Harvey v. Barbour

Filing 50

FINDINGS and RECOMMENDATIONS signed by Magistrate Judge Deborah Barnes on 3/01/17 recommending that defendant Barbour's partial motion for summary judgment for failure to exhaust administrative remedies be granted; and plaintiff's claim for deliberate indifference be dismissed. MOTION for SUMMARY JUDGMENT 42 referred to Judge Kimberly J. Mueller. Objections due within 14 days. (Plummer, M)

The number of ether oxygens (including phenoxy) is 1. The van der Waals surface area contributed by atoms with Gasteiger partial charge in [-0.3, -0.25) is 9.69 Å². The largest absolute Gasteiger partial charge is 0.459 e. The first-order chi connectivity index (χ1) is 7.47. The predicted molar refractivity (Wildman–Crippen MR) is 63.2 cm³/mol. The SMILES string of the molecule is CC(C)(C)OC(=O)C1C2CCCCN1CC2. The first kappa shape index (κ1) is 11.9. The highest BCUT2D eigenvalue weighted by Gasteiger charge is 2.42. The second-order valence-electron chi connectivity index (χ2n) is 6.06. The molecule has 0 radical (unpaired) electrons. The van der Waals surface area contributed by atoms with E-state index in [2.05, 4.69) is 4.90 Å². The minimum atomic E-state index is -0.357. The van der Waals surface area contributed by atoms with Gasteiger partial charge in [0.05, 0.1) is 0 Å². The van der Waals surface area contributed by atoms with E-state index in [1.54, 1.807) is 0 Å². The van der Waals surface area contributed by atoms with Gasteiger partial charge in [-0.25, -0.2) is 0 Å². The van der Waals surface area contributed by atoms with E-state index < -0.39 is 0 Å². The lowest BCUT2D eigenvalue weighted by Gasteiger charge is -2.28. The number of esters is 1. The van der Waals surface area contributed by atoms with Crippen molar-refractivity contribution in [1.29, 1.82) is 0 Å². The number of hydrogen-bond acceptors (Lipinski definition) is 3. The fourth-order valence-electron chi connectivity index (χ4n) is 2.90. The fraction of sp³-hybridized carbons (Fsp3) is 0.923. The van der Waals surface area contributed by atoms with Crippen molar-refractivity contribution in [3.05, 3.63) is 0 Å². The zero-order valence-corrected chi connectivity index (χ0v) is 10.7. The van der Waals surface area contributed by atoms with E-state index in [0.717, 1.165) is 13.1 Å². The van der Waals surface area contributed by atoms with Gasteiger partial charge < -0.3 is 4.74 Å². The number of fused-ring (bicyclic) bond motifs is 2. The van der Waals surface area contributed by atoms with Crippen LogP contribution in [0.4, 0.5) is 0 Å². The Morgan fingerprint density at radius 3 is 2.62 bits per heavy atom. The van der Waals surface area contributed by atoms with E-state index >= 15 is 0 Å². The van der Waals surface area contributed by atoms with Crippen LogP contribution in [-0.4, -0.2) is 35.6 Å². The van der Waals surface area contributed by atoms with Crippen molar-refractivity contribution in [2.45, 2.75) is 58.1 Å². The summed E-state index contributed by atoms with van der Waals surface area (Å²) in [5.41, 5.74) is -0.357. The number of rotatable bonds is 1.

Download PDF